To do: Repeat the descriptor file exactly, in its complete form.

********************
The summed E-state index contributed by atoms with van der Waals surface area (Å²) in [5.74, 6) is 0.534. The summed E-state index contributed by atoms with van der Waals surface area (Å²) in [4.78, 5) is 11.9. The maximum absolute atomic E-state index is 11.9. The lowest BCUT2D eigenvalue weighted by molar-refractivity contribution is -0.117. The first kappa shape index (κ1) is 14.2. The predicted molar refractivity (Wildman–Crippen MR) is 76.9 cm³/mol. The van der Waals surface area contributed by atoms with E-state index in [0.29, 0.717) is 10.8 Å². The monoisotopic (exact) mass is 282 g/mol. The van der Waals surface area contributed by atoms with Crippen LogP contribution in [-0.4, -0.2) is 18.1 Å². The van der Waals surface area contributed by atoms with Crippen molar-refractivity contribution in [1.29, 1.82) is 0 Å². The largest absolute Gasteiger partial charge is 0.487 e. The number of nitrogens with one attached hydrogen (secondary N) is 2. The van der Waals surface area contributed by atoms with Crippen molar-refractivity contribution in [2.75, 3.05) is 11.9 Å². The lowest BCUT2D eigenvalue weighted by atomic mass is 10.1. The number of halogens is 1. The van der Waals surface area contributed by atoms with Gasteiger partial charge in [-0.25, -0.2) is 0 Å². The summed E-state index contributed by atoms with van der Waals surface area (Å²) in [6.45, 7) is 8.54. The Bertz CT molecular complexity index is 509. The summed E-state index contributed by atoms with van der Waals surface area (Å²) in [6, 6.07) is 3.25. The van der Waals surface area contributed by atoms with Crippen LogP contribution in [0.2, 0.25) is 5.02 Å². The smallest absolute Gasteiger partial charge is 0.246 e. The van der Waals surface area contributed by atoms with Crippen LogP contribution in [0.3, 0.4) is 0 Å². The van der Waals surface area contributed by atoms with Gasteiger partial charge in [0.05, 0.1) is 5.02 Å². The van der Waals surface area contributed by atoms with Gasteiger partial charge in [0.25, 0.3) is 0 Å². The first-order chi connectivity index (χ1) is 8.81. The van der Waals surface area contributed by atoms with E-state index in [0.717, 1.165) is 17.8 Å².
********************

The summed E-state index contributed by atoms with van der Waals surface area (Å²) in [5.74, 6) is 0.534. The summed E-state index contributed by atoms with van der Waals surface area (Å²) in [4.78, 5) is 11.9. The maximum absolute atomic E-state index is 11.9. The lowest BCUT2D eigenvalue weighted by molar-refractivity contribution is -0.117. The first kappa shape index (κ1) is 14.2. The predicted molar refractivity (Wildman–Crippen MR) is 76.9 cm³/mol. The van der Waals surface area contributed by atoms with E-state index in [0.29, 0.717) is 10.8 Å². The monoisotopic (exact) mass is 282 g/mol. The van der Waals surface area contributed by atoms with Crippen LogP contribution in [-0.4, -0.2) is 18.1 Å². The van der Waals surface area contributed by atoms with Crippen molar-refractivity contribution in [1.29, 1.82) is 0 Å². The largest absolute Gasteiger partial charge is 0.487 e. The number of nitrogens with one attached hydrogen (secondary N) is 2. The van der Waals surface area contributed by atoms with Crippen molar-refractivity contribution in [2.75, 3.05) is 11.9 Å². The lowest BCUT2D eigenvalue weighted by atomic mass is 10.1. The number of halogens is 1. The van der Waals surface area contributed by atoms with Gasteiger partial charge in [-0.25, -0.2) is 0 Å². The summed E-state index contributed by atoms with van der Waals surface area (Å²) in [6.45, 7) is 8.54. The Bertz CT molecular complexity index is 509. The summed E-state index contributed by atoms with van der Waals surface area (Å²) in [6, 6.07) is 3.25. The van der Waals surface area contributed by atoms with Crippen LogP contribution in [0.2, 0.25) is 5.02 Å². The smallest absolute Gasteiger partial charge is 0.246 e. The van der Waals surface area contributed by atoms with Crippen LogP contribution in [0.3, 0.4) is 0 Å². The van der Waals surface area contributed by atoms with Gasteiger partial charge in [0.05, 0.1) is 5.02 Å². The van der Waals surface area contributed by atoms with Gasteiger partial charge in [0.25, 0.3) is 0 Å². The first-order chi connectivity index (χ1) is 8.81. The van der Waals surface area contributed by atoms with E-state index in [0.717, 1.165) is 17.8 Å².